NJ to employers: Don’t break the law over Social Security notices
Following the reintroduction of a federal-government practice that had been shelved for more than a decade, New Jersey officials are reminding companies about the state's law against discrimination as it relates to firing workers or dishing out other disciplinary measures.
Guidance from the state concerns so-called "no-match" letters sent by the U.S. Social Security Administration, to tens of thousands of employers nationwide, flagging discrepancies between some of their employees' names and social security numbers.
Noting the move has been criticized by dozens of members of Congress as a veiled attempt to target immigrant workers, the state has released guidance advising employers to avoid disciplining an employee based solely on the fact the worker's name appears in a no-match letter.
"Under the New Jersey Law Against Discrimination, taking any adverse action against an employee based on an assumption about that employee's national origin or race or ethnicity would be illegal," said Rachel Wainer Apter, director of the Division on Civil Rights.
The Division issued the guidance to employers along with the Office of the Attorney General and the Department of Labor and Workforce Development.
"The federal government had stopped sending these letters in 2007 out of concern that they were causing confusion and were causing employers to take adverse action based on assumptions, but then they went ahead and resumed sending them in March of 2019," Apter added.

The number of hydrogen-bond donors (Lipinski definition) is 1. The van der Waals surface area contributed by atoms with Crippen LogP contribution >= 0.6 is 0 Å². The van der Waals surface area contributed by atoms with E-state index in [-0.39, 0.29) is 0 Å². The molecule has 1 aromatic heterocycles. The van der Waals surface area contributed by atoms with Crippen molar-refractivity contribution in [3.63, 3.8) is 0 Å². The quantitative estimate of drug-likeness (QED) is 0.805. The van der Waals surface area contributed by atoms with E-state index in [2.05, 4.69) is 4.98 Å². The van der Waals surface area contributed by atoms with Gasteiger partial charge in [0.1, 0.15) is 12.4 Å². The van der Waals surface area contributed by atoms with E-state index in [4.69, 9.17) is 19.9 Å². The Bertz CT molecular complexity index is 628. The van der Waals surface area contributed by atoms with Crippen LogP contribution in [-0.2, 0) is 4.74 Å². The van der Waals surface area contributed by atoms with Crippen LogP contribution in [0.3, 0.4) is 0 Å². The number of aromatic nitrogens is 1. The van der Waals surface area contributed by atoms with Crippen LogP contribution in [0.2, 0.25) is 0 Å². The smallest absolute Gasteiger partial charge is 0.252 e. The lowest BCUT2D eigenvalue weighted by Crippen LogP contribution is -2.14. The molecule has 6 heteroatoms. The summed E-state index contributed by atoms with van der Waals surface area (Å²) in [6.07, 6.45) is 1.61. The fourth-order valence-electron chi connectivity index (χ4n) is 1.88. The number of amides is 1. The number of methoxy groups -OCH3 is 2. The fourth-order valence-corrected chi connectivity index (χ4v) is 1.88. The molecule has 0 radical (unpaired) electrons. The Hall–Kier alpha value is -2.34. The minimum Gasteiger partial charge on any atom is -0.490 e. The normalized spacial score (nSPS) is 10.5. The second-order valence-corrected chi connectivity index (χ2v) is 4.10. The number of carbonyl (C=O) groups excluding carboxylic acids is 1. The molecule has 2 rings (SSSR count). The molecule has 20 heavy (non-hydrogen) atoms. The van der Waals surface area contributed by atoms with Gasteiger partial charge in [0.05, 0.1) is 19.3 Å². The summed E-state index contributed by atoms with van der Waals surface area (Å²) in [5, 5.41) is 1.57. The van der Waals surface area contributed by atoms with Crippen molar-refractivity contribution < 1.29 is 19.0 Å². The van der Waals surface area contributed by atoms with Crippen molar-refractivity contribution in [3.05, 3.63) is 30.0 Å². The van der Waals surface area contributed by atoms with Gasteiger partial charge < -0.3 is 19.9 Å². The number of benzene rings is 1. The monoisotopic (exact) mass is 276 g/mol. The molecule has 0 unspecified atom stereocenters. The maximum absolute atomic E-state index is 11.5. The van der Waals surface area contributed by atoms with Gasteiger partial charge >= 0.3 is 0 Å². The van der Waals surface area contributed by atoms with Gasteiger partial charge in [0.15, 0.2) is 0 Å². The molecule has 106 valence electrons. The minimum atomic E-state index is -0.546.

In an emailed statement to New Jersey 101.5, a spokesperson for the SSA said it's committed to maintaining the accuracy of earnings records that are used to determine benefit amounts. When earnings are missing, a worker may not qualify for Social Security benefits, or the benefit amount may be incorrect.
A sample "Employer Correction Request" from the SSA specifically states to employers that it "does not address your employee's work authorization or immigration status," and reminds employers that immediate discipline could violate state or federal law.
Apter noted employers do have the option of reverifying workers' information and status, should a no-match letter arrive, but the same must be done for all employees mentioned in the letter.
"We will enforce the law according to its terms, and we will not tolerate wage theft or discriminatory practices against workers of any national origin, nationality, race or ethnicity," the guidance letter reads.
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Contact reporter Dino Flammia at email@example.com.